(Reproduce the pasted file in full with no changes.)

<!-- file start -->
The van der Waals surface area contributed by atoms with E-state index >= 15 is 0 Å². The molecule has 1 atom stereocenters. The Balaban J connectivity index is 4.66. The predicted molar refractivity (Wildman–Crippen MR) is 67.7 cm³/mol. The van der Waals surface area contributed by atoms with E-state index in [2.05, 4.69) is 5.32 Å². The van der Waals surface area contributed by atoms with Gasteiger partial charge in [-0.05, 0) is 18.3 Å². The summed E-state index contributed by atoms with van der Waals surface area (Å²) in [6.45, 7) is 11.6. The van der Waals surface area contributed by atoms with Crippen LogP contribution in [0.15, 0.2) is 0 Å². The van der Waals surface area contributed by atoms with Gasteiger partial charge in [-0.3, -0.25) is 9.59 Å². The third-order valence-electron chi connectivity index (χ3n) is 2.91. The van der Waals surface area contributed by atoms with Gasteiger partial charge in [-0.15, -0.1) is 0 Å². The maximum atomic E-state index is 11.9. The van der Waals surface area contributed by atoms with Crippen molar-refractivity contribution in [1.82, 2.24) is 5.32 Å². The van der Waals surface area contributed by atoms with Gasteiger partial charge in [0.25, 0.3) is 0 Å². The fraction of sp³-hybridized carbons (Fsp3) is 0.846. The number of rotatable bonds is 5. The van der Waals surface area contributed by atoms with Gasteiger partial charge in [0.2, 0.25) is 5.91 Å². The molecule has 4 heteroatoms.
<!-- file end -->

The van der Waals surface area contributed by atoms with E-state index >= 15 is 0 Å². The molecule has 1 atom stereocenters. The Balaban J connectivity index is 4.66. The predicted molar refractivity (Wildman–Crippen MR) is 67.7 cm³/mol. The van der Waals surface area contributed by atoms with E-state index in [2.05, 4.69) is 5.32 Å². The van der Waals surface area contributed by atoms with Gasteiger partial charge in [-0.05, 0) is 18.3 Å². The summed E-state index contributed by atoms with van der Waals surface area (Å²) in [6.45, 7) is 11.6. The van der Waals surface area contributed by atoms with Crippen LogP contribution in [0.15, 0.2) is 0 Å². The van der Waals surface area contributed by atoms with Gasteiger partial charge in [-0.3, -0.25) is 9.59 Å². The third-order valence-electron chi connectivity index (χ3n) is 2.91. The van der Waals surface area contributed by atoms with Gasteiger partial charge in [-0.15, -0.1) is 0 Å². The maximum atomic E-state index is 11.9. The van der Waals surface area contributed by atoms with Crippen molar-refractivity contribution in [1.82, 2.24) is 5.32 Å². The van der Waals surface area contributed by atoms with Gasteiger partial charge in [0.25, 0.3) is 0 Å². The fraction of sp³-hybridized carbons (Fsp3) is 0.846. The number of rotatable bonds is 5. The van der Waals surface area contributed by atoms with Gasteiger partial charge in [0.2, 0.25) is 5.91 Å². The molecule has 4 heteroatoms.